Bigger Prop. Alternatively, you can use a different motor turning a larger prop. If so, you’ll need to adjust the following measurements, which assume a 5-inch propeller.
First, slice the wood strips off the trailing edge of the Wild Wing. You don’t need them.
Mark the center line of the Wild Wing.
Cut the wing on both sides 2.125 inches from the center line, leaving approximately 6 inches of foam between the two vertical stab slots.
Kitchen Knife. To cut the foam, mark the lines with a pencil, then score the cut with a couple of passes using a fresh sharp razor and a straight edge. To finish the cut and keep it straight, sneak into the kitchen and insert a carving knife or chef’s knife into the razor cut, then slice. It’s surprisingly easy.
Mate the two halves and check the fit. Sand as necessary to achieve a smooth join.
Battery Compartment. At this point, Dave carves out a neat pocket for the battery. I didn’t think ahead, so later I used a soldering gun with some heavy gauge copper wire to burn a slightly messier pocket for the battery.
Glue the wing halves together using Goop, Uhu Creativ or Canopy Glue, set them on wax paper on a flat surface with weights and let dry overnight.
The rest is straightforward. Refer to the photos and captions and feel free to ask for details if you need additional information.
Inset the motor mount about 0.5 inch so you don’t have to add nose weight. Update: Inset the motor mount at least 1 inch to avoid a tail-heavy plane. If it turns out nose-heavy, you can add spacers to the firewall to extend the motor rearward.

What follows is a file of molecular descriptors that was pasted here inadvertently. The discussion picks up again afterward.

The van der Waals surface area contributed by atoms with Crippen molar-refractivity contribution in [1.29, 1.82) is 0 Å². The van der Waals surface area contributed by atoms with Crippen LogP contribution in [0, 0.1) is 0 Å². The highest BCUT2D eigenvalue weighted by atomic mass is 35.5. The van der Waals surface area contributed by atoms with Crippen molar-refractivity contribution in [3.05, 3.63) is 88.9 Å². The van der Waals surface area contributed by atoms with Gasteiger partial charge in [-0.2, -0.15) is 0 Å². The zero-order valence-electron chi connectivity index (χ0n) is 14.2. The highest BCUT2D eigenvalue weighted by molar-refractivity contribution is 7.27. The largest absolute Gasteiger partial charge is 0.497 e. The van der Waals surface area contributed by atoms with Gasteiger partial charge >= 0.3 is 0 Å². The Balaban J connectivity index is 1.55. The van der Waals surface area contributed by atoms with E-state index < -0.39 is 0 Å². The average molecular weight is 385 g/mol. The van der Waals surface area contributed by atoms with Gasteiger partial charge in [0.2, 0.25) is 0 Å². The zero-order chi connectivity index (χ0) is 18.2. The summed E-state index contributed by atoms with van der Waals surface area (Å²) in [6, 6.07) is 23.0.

Replace the stock elevons with larger elevons cut from 6mm Depron (mine are 2.5 x 12 inches, a rectangle with one short side angled in a few degrees to clear the elevon, plus rounded corners) and replace the vertical stabilizers with lighter ones cut from 6mm EPP. Here’s a printable PDF pattern for the vertical stabilizer. Don’t try to glue the vertical stabs into the slots: glue them on top of the slots.
We hinged the elevons using Blenderm, a wonderfully sticky tape which seems immune to UV radiation. Use Blenderm on both sides of the elevons. You’ll find Blenderm at some local R/C dealers, or look for it online. Set the elevons for big throws.
Update: Initially, I installed very lightweight servos, but after stripping gears multiple times I’ve replaced them with heavier models. I seal the servos with clear tape, then Goop them into the servo cutouts.
Dash of Color. I painted the elevons and vertical stabs with orange acrylic paint using an air brush. A bit of color will help you identify your warship in the heat of combat.
Protect the nose and the leading edge with filament tape — the front takes a lot of abuse in combat.
Aim for AUW (including battery, of course) of less than 7 ounces. My wing is 6.5 ounces. Dave’s is a bit lighter.
Gaining Momentum. So far, Dave, Frank D and I are flying these small WWs. Mike Nadler’s working on his and I expect to see many more quite soon.
They mix perfectly with other small wings — Mini SpeedWings, HyperFleas and, of course, Boomers — but they’re the most agile combatants in the air: Monkeys vs. Cats.
If you’re building a plane for combat, keep it light and don’t add hard reinforcements such as carbon fiber rods on the leading edge of the wing. These add weight and create an unnecessary hazard for your opponents. All you need is a bit of tape on the leading edge.
If you want to get a suitable Wild Wing motor from Dave North, send me an email and I’ll put you in touch with him.
Here’s an article by Mike Bowns on how to build a Wild Wing, with lots of pictures.